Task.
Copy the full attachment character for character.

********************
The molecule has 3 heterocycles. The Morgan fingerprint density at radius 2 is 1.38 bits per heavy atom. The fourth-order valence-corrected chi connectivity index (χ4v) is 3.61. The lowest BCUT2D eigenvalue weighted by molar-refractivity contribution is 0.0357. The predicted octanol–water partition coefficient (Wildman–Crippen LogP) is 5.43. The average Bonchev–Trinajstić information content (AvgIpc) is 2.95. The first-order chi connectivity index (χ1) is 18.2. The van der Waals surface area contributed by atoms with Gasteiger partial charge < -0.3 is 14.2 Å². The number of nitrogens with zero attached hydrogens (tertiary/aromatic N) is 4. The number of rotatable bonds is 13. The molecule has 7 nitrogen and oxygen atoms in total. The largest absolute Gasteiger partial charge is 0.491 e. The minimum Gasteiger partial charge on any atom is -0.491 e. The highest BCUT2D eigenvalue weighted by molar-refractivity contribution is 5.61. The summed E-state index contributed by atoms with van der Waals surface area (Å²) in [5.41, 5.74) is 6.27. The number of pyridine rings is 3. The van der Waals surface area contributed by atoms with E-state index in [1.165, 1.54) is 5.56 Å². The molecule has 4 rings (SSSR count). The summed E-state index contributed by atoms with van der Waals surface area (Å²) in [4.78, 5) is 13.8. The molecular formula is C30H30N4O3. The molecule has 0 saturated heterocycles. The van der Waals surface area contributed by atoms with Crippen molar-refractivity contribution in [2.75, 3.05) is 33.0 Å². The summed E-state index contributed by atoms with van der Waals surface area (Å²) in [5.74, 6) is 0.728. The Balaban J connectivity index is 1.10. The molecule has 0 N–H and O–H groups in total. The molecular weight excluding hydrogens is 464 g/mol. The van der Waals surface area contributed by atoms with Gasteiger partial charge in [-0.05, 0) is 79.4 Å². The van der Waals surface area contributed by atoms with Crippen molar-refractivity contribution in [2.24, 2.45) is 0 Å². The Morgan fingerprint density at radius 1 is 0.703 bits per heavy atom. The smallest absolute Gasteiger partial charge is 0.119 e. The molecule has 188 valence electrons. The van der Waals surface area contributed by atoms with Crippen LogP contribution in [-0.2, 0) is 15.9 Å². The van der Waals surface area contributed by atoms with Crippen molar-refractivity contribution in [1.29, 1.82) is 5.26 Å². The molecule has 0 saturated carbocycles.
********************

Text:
The molecule has 3 heterocycles. The Morgan fingerprint density at radius 2 is 1.38 bits per heavy atom. The fourth-order valence-corrected chi connectivity index (χ4v) is 3.61. The lowest BCUT2D eigenvalue weighted by molar-refractivity contribution is 0.0357. The predicted octanol–water partition coefficient (Wildman–Crippen LogP) is 5.43. The average Bonchev–Trinajstić information content (AvgIpc) is 2.95. The first-order chi connectivity index (χ1) is 18.2. The van der Waals surface area contributed by atoms with Gasteiger partial charge < -0.3 is 14.2 Å². The number of nitrogens with zero attached hydrogens (tertiary/aromatic N) is 4. The number of rotatable bonds is 13. The molecule has 7 nitrogen and oxygen atoms in total. The largest absolute Gasteiger partial charge is 0.491 e. The minimum Gasteiger partial charge on any atom is -0.491 e. The highest BCUT2D eigenvalue weighted by molar-refractivity contribution is 5.61. The summed E-state index contributed by atoms with van der Waals surface area (Å²) in [5.41, 5.74) is 6.27. The number of pyridine rings is 3. The van der Waals surface area contributed by atoms with E-state index in [1.165, 1.54) is 5.56 Å². The molecule has 4 rings (SSSR count). The summed E-state index contributed by atoms with van der Waals surface area (Å²) in [4.78, 5) is 13.8. The molecular formula is C30H30N4O3. The molecule has 0 saturated heterocycles. The van der Waals surface area contributed by atoms with Crippen molar-refractivity contribution in [2.75, 3.05) is 33.0 Å². The summed E-state index contributed by atoms with van der Waals surface area (Å²) in [5.74, 6) is 0.728. The Balaban J connectivity index is 1.10. The molecule has 0 N–H and O–H groups in total. The molecular weight excluding hydrogens is 464 g/mol. The van der Waals surface area contributed by atoms with Gasteiger partial charge in [-0.05, 0) is 79.4 Å². The van der Waals surface area contributed by atoms with Crippen molar-refractivity contribution in [2.24, 2.45) is 0 Å². The Morgan fingerprint density at radius 1 is 0.703 bits per heavy atom. The smallest absolute Gasteiger partial charge is 0.119 e. The molecule has 188 valence electrons. The van der Waals surface area contributed by atoms with Crippen LogP contribution in [-0.2, 0) is 15.9 Å². The van der Waals surface area contributed by atoms with Crippen molar-refractivity contribution in [1.29, 1.82) is 5.26 Å². The molecule has 0 saturated carbocycles.